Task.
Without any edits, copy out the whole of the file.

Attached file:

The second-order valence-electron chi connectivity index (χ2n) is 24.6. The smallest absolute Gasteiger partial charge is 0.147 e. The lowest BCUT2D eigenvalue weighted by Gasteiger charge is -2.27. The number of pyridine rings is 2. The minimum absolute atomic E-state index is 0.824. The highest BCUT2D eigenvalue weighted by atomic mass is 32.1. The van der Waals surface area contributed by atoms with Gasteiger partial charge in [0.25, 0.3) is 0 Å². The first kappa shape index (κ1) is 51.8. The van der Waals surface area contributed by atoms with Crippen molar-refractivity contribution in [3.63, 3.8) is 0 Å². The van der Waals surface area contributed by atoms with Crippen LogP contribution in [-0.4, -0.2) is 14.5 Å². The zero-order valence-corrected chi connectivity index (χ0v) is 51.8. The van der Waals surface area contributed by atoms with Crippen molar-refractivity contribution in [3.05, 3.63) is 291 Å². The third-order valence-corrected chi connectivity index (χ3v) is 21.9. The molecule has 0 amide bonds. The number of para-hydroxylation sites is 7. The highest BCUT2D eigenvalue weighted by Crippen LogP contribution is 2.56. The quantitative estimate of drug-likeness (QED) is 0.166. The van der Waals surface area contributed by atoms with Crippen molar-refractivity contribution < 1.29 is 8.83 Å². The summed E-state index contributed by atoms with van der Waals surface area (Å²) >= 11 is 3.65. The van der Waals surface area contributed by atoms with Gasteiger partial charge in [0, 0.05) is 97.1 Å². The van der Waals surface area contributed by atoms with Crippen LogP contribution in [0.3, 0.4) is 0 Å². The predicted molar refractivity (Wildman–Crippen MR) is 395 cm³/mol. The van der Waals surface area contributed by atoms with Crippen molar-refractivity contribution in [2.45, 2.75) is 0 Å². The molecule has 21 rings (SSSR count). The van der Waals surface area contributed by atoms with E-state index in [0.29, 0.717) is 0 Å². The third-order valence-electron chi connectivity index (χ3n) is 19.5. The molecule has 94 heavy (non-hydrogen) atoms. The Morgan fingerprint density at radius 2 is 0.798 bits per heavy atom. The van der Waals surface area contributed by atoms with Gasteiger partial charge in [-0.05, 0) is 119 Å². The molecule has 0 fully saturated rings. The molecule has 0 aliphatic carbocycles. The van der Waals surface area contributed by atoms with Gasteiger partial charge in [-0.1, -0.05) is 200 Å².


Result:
The second-order valence-electron chi connectivity index (χ2n) is 24.6. The smallest absolute Gasteiger partial charge is 0.147 e. The lowest BCUT2D eigenvalue weighted by Gasteiger charge is -2.27. The number of pyridine rings is 2. The minimum absolute atomic E-state index is 0.824. The highest BCUT2D eigenvalue weighted by atomic mass is 32.1. The van der Waals surface area contributed by atoms with Gasteiger partial charge in [0.25, 0.3) is 0 Å². The first kappa shape index (κ1) is 51.8. The van der Waals surface area contributed by atoms with Crippen molar-refractivity contribution in [3.63, 3.8) is 0 Å². The van der Waals surface area contributed by atoms with Crippen LogP contribution in [-0.4, -0.2) is 14.5 Å². The zero-order valence-corrected chi connectivity index (χ0v) is 51.8. The van der Waals surface area contributed by atoms with Crippen molar-refractivity contribution in [3.05, 3.63) is 291 Å². The third-order valence-corrected chi connectivity index (χ3v) is 21.9. The molecule has 0 amide bonds. The number of para-hydroxylation sites is 7. The highest BCUT2D eigenvalue weighted by Crippen LogP contribution is 2.56. The quantitative estimate of drug-likeness (QED) is 0.166. The van der Waals surface area contributed by atoms with Crippen molar-refractivity contribution < 1.29 is 8.83 Å². The summed E-state index contributed by atoms with van der Waals surface area (Å²) >= 11 is 3.65. The van der Waals surface area contributed by atoms with Gasteiger partial charge in [0, 0.05) is 97.1 Å². The van der Waals surface area contributed by atoms with Crippen LogP contribution in [0.3, 0.4) is 0 Å². The predicted molar refractivity (Wildman–Crippen MR) is 395 cm³/mol. The van der Waals surface area contributed by atoms with Crippen molar-refractivity contribution in [2.45, 2.75) is 0 Å². The molecule has 21 rings (SSSR count). The van der Waals surface area contributed by atoms with E-state index in [0.29, 0.717) is 0 Å². The third-order valence-electron chi connectivity index (χ3n) is 19.5. The molecule has 94 heavy (non-hydrogen) atoms. The Morgan fingerprint density at radius 2 is 0.798 bits per heavy atom. The van der Waals surface area contributed by atoms with Gasteiger partial charge in [-0.05, 0) is 119 Å². The molecule has 0 fully saturated rings. The molecule has 0 aliphatic carbocycles. The van der Waals surface area contributed by atoms with Gasteiger partial charge in [-0.1, -0.05) is 200 Å².